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SAP revs sales strategy

The German software giant will deliver new applications that support sales, marketing, and customer service departments.

    German software giant SAP is focused on the front office.

    Living up to its promises of delivering applications that support sales, marketing, and customer service departments, SAP is to unveil this week the first applications for the initiative: Release 1.1 of SAP Sales and SAP Service.

    The sales module is to support sales force automation and mobile sales. The service module will support mobile service. Additional modules for supporting marketing and other aspects of sales and service are to follow in the next few years. Beta versions of the first releases are to roll out the first quarter of next year with general release scheduled for the second quarter.

    At its user group conference in September, SAP chairman Hasso Plattner laid out a three-year plan to build and sell stand alone front office applications. Most of the business application vendors, primarily Oracle and Baan, have made similar announcements.

    Analysts have said such a move could prove lucrative for the vendors as they seek out new products to sell back into the large and growing installed base.

    SAP is planning to role out the various pieces of its front office applications in what it calls "business scenarios," that is, pieces of the software set-up to meet the specific job function of an end user. So that a sales representative's "business scenario" may entail more than just a sales module but a configuration application, an order tracking system, and a link to manufacturing and production modules to verify when and if an order can be filled.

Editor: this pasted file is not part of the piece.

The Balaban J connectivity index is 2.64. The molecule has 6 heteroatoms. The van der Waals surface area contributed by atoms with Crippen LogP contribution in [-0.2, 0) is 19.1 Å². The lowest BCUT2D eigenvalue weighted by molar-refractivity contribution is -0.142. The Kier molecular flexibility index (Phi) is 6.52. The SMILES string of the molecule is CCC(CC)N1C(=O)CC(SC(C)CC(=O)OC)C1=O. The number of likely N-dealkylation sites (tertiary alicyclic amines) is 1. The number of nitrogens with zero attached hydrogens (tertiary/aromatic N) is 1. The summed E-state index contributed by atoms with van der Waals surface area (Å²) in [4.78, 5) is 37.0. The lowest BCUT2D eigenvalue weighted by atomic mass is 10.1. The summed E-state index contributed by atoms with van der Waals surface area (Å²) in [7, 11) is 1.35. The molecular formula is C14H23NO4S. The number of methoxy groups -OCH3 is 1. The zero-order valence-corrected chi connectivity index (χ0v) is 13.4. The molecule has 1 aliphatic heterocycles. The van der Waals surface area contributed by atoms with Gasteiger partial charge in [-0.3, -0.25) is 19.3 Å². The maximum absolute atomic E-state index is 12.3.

"Our strategy is to offer companies a closed-loop customer life-cycle [system], leveraging best-in-class customer interaction applications and powerful enterprise execution systems," said Peter Zenke, member of SAP's executive board. "

    Plattner said his firm plans to make its front office package one of the top three available in the market and not just an add-on for the existing R/3 back office transactional system that drove SAP to the top of its field.

    That mission led SAP to buy earlier this year a well-known European front office application maker Kiefer & Veittinger. But the purchase was not for product as much as brainpower. SAP scrapped K & V's existing products and started from scratch with its own, using K&V's staff as developers and market experts.

    The marketing applications are scheduled for release by the end of next year along with additional functionality for sales and service.